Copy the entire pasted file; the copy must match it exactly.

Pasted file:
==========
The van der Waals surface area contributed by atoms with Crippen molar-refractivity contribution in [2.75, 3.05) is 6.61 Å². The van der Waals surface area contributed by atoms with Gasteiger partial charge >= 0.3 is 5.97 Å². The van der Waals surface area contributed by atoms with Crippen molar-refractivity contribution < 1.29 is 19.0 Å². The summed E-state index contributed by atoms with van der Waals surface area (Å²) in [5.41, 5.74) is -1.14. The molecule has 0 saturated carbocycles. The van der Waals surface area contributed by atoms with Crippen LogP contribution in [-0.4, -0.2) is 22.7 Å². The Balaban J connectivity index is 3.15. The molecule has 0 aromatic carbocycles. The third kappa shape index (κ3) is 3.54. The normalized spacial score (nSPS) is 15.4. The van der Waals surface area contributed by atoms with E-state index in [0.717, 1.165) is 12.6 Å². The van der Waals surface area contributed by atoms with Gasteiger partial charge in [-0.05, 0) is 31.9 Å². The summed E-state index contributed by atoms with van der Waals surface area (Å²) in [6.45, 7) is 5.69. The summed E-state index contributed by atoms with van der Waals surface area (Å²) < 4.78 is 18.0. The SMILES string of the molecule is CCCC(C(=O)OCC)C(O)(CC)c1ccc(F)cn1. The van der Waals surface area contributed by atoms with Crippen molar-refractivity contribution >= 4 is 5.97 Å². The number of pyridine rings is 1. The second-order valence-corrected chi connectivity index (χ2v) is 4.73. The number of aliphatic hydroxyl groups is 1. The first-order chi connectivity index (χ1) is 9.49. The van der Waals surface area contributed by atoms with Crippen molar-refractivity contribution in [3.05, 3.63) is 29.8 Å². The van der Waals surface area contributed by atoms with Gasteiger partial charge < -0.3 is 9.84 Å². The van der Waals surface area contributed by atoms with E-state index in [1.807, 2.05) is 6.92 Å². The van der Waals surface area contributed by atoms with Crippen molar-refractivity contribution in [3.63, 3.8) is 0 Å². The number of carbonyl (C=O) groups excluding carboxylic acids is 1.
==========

The van der Waals surface area contributed by atoms with Crippen molar-refractivity contribution in [2.75, 3.05) is 6.61 Å². The van der Waals surface area contributed by atoms with Gasteiger partial charge >= 0.3 is 5.97 Å². The van der Waals surface area contributed by atoms with Crippen molar-refractivity contribution < 1.29 is 19.0 Å². The summed E-state index contributed by atoms with van der Waals surface area (Å²) in [5.41, 5.74) is -1.14. The molecule has 0 saturated carbocycles. The van der Waals surface area contributed by atoms with Crippen LogP contribution in [-0.4, -0.2) is 22.7 Å². The Balaban J connectivity index is 3.15. The molecule has 0 aromatic carbocycles. The third kappa shape index (κ3) is 3.54. The normalized spacial score (nSPS) is 15.4. The van der Waals surface area contributed by atoms with E-state index in [0.717, 1.165) is 12.6 Å². The van der Waals surface area contributed by atoms with Gasteiger partial charge in [-0.05, 0) is 31.9 Å². The summed E-state index contributed by atoms with van der Waals surface area (Å²) in [6.45, 7) is 5.69. The summed E-state index contributed by atoms with van der Waals surface area (Å²) < 4.78 is 18.0. The SMILES string of the molecule is CCCC(C(=O)OCC)C(O)(CC)c1ccc(F)cn1. The van der Waals surface area contributed by atoms with Crippen molar-refractivity contribution >= 4 is 5.97 Å². The number of pyridine rings is 1. The second-order valence-corrected chi connectivity index (χ2v) is 4.73. The number of aliphatic hydroxyl groups is 1. The first-order chi connectivity index (χ1) is 9.49. The van der Waals surface area contributed by atoms with Crippen molar-refractivity contribution in [3.05, 3.63) is 29.8 Å². The van der Waals surface area contributed by atoms with Gasteiger partial charge < -0.3 is 9.84 Å². The van der Waals surface area contributed by atoms with E-state index in [1.807, 2.05) is 6.92 Å². The van der Waals surface area contributed by atoms with Crippen molar-refractivity contribution in [3.63, 3.8) is 0 Å². The number of carbonyl (C=O) groups excluding carboxylic acids is 1.